I love this idea. I’ve actually been coming up with a series of posts that I am going to include on my blog in the next two weeks. But, I am now also interested in doing as you have suggested. In addition to the series, also include several posts that tie together. I know that when I read a blog, and the writer does this, I usually end up going back and reading what I have missed or look forward to the next post that deals with that subject.

  12. Pachecus says:

    Great ways to write. I’ll start to apply right now. I just bought a new copybook where I’m writing my ideas ;)

    Thanks Darren

  13. Howard says:

    I get what you’re saying here, like a lot of the advice on here, it makes me think I should consider re-starting with blogging if I’m to use it as a marketing tool for things I’m making or selling; trouble I have is that the blog’s following would take ages to build up again. Continuity might be a tricky one to think through.

  14. Live Crunch says:

    Cool tip Darren I like that, I do that way my posts anyways but haven’t thought that others do the same.

  15. Darren,

    I chuckled when I saw your post. Back on September 25th, I sat down and began a “week-long” series about making changes in life and in the workplace.

    Thanks to comments that acted like catapults, the next post is the 27th in the series!

    Honestly, it is a result of the readers and how they extend the conversation in ways that naturally lead to a “next post”.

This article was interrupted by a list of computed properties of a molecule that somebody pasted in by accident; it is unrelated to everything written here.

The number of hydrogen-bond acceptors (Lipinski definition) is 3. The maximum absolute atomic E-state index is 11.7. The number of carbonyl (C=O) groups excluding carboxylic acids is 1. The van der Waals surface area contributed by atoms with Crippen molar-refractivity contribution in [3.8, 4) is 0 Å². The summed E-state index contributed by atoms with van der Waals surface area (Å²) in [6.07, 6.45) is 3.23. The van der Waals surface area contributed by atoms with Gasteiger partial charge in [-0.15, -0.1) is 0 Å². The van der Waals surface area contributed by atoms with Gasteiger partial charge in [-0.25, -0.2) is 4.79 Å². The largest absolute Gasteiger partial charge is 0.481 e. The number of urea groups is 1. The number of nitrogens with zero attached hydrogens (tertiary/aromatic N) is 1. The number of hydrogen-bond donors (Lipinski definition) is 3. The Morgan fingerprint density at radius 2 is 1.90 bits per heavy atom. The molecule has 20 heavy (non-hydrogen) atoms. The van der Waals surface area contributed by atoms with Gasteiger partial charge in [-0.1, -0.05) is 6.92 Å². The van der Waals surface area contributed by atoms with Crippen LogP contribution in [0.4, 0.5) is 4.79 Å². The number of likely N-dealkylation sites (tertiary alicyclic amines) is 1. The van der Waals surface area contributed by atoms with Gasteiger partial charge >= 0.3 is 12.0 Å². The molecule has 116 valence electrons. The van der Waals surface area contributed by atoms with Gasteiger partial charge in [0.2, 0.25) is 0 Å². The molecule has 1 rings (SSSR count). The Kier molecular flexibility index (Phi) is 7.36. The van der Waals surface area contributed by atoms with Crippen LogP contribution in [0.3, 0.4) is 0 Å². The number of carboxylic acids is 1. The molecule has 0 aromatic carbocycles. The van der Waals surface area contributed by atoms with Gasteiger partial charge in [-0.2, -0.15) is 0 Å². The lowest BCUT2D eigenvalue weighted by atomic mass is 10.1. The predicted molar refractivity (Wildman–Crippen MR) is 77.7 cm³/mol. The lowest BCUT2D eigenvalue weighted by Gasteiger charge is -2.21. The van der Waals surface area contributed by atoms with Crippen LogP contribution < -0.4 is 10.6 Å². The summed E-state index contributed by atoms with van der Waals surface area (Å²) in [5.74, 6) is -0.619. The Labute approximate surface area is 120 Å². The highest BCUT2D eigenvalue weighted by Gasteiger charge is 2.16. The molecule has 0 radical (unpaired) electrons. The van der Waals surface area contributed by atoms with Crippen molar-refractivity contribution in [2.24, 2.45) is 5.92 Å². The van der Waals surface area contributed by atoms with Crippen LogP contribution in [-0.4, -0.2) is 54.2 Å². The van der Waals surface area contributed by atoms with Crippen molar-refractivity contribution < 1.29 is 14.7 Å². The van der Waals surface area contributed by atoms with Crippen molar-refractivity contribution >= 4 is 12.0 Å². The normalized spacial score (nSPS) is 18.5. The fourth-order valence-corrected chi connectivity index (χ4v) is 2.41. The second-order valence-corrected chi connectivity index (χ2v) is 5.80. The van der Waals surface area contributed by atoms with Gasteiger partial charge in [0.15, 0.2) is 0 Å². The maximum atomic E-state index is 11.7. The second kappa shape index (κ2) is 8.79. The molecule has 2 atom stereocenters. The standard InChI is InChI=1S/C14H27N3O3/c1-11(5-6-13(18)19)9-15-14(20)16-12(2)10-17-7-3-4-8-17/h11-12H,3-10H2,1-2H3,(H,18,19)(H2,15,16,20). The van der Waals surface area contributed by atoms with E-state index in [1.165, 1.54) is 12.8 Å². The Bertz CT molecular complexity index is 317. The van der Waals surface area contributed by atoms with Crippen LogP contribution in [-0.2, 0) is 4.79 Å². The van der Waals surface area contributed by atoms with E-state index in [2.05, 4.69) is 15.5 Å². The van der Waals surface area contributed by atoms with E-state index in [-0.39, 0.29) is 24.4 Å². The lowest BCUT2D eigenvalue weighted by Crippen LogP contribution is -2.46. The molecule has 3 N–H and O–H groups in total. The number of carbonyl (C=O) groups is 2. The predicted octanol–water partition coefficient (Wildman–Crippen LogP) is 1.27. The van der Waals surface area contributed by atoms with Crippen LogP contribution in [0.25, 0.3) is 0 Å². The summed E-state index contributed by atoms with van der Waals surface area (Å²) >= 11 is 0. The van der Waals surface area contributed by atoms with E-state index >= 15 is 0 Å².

As always, good advice, Darren…

  16. Mark says:

    Hi Darren ~ I have been trying to transition my blog into more of a book, or magazine format where each article builds on the previous one.

    Great tips you provided above!

  17. Suzanne says:

    Brilliant!

  18. Darren Rowse says:

    Sheila @ GoVisitHawaii, great idea – i think that’s well worth doing

  19. Thanks for the mind map. That’s a great idea! I am going to have to mind map some posts and see how they can be expanded/connected. Thanks for the tips, Darren :)

  20. Zlatara says:

    I love to review new version of same software on my tech blog, but again it’s not easy every time when you write about something else, for example some long tutorial or something…

  21. This is another great idea. I never really thought about tying posts together like this, but I am definitely going to work more on that. I do have themes that I generally stick to for a while, I think adding the connection between the posts would help a lot to keep readers running around the site. Great post; thanks!

  22. Marc says:

    Dosh Dosh does a great job of this.

  23. Thanks for this post. A definite help to any new or a seasoned blogger.

  24. nullamatix says:

    What a great suggestion! I’ve thought about installing the wordpress series plugin to create 1, 2, 3, etc… but I never thought about writing content like this – very creative! Thanks Darren!

  25. This makes perfect sense. It’s not suitable for this blog, but when put into practice, will work with my other blog. Thanx!

  26. Mary (MPJ) says: